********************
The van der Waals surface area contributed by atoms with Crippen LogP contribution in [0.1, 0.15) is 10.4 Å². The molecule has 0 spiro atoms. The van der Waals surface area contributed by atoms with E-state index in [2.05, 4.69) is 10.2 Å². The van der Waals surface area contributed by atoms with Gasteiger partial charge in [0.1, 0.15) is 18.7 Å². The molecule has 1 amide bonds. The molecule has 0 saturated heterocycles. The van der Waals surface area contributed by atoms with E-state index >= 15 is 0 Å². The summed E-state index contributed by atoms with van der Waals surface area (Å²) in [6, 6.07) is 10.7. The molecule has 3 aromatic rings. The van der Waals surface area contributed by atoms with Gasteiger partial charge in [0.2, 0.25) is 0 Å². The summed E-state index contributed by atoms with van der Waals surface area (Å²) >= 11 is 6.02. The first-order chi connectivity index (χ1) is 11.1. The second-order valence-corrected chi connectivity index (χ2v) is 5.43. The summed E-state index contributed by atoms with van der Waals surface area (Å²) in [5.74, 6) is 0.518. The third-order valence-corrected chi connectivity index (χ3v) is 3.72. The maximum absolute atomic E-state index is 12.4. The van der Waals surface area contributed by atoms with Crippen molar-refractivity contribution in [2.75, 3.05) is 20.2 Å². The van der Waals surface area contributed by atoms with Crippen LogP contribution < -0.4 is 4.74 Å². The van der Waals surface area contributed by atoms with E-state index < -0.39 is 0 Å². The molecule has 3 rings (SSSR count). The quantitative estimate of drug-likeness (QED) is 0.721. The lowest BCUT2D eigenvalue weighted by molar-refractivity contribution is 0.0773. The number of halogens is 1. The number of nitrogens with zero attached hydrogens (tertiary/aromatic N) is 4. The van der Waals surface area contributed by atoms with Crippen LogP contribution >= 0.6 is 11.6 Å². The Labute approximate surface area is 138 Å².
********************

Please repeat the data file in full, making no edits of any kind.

The van der Waals surface area contributed by atoms with Crippen LogP contribution in [0.1, 0.15) is 10.4 Å². The molecule has 0 spiro atoms. The van der Waals surface area contributed by atoms with E-state index in [2.05, 4.69) is 10.2 Å². The van der Waals surface area contributed by atoms with Gasteiger partial charge in [0.1, 0.15) is 18.7 Å². The molecule has 1 amide bonds. The molecule has 0 saturated heterocycles. The van der Waals surface area contributed by atoms with E-state index >= 15 is 0 Å². The summed E-state index contributed by atoms with van der Waals surface area (Å²) in [6, 6.07) is 10.7. The molecule has 3 aromatic rings. The van der Waals surface area contributed by atoms with Gasteiger partial charge in [0.2, 0.25) is 0 Å². The summed E-state index contributed by atoms with van der Waals surface area (Å²) >= 11 is 6.02. The first-order chi connectivity index (χ1) is 11.1. The second-order valence-corrected chi connectivity index (χ2v) is 5.43. The summed E-state index contributed by atoms with van der Waals surface area (Å²) in [5.74, 6) is 0.518. The third-order valence-corrected chi connectivity index (χ3v) is 3.72. The maximum absolute atomic E-state index is 12.4. The van der Waals surface area contributed by atoms with Crippen molar-refractivity contribution in [2.75, 3.05) is 20.2 Å². The van der Waals surface area contributed by atoms with Crippen LogP contribution < -0.4 is 4.74 Å². The van der Waals surface area contributed by atoms with E-state index < -0.39 is 0 Å². The molecule has 3 rings (SSSR count). The quantitative estimate of drug-likeness (QED) is 0.721. The lowest BCUT2D eigenvalue weighted by molar-refractivity contribution is 0.0773. The number of halogens is 1. The number of nitrogens with zero attached hydrogens (tertiary/aromatic N) is 4. The van der Waals surface area contributed by atoms with Crippen LogP contribution >= 0.6 is 11.6 Å². The Labute approximate surface area is 138 Å².